Current Preprints

The following are preprints of papers I worked on so far in my time at the KSL. More on verification for physical systems is in the works...

Safety Verification Proofs for Physical Systems Tony Loeser, Yumi Iwasaki, and Richard Fikes. Accepted for QR-98.
(KSL technical report KSL-98-14)

Abstract: While much progress has been made in verification of discrete systems such as computer programs, work on formal verification of continuous, physical systems has been limited. We present a technique for verification of safety properties of such systems. Our algorithm treats safety as a reachability problem, and attempts to prove that a system cannot evolve from an abstract initial state into a state in which the safety condition does not hold. This approach is inspired by qualitative simulation techniques and makes use of trajectories comprised of a sequence of qualitative states and state transitions. The applicability of the technique, however, is not limited to qualitative problems, as we can use any amount of quantitative math in the system description. This paper describes the technique, presents example problems, and discusses its limitations as well as potential for use in device engineering.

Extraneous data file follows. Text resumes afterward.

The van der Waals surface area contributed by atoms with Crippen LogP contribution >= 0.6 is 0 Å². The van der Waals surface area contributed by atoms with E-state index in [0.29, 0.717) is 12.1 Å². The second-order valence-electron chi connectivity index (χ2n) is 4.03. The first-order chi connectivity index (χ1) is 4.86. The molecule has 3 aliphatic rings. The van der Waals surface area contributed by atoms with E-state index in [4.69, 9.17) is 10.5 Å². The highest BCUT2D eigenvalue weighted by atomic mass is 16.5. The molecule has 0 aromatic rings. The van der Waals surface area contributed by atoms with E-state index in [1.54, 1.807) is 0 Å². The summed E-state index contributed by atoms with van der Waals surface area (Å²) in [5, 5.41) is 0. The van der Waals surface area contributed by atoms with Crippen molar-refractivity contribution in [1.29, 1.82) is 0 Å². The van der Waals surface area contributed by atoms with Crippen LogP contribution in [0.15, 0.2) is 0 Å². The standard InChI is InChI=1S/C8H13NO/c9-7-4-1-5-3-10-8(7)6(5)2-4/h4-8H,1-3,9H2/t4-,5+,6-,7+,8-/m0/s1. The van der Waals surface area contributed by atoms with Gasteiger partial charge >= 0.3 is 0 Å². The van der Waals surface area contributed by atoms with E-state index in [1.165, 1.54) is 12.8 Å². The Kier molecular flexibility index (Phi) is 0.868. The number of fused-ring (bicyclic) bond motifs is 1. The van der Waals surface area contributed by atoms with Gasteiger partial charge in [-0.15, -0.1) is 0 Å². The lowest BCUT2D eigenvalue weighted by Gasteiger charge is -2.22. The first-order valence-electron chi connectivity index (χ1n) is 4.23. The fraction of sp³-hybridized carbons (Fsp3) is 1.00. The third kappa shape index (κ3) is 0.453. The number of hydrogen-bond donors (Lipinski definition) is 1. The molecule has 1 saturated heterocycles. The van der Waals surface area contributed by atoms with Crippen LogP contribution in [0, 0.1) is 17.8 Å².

Thoughts on a Practical Theory of Reformulation for Reasoning About Physical Systems Yumi Iwasaki, Berthe Choueiry, Sheila McIlraith, Tony Loeser, Todd Neller, Robert Engelmore, and Richard Fikes. Accepted for SARA-98.

Abstract: In this paper, we propose a practical framework for characterizing, evaluating and selecting reformulation techniques for reasoning about physical systems, with the long-term goal of automating the selection and application of these techniques. We view reformulation as a mapping from one encoding of a problem to another. A problem solving task is in turn accomplished by the application of a sequence of reformulations to an inital problem encoding to produce a final encoding that addresses the task. Our framework provides the terminology to specify the conditions under which a particular reformulation technique is applicable, the cost associated with performing the reformulation, and the effects of the reformulation with respect to the problem encoding. As such it provides the vocabulary to characterize the selection of a sequence of reformulation techniques as a planning problem. Our framework is sufficiently flexible to accommodate previously proposed properties and metrics for reformulation. We have used the framework to characterize a variety of reformulation techniques, three of which are presented in this paper.

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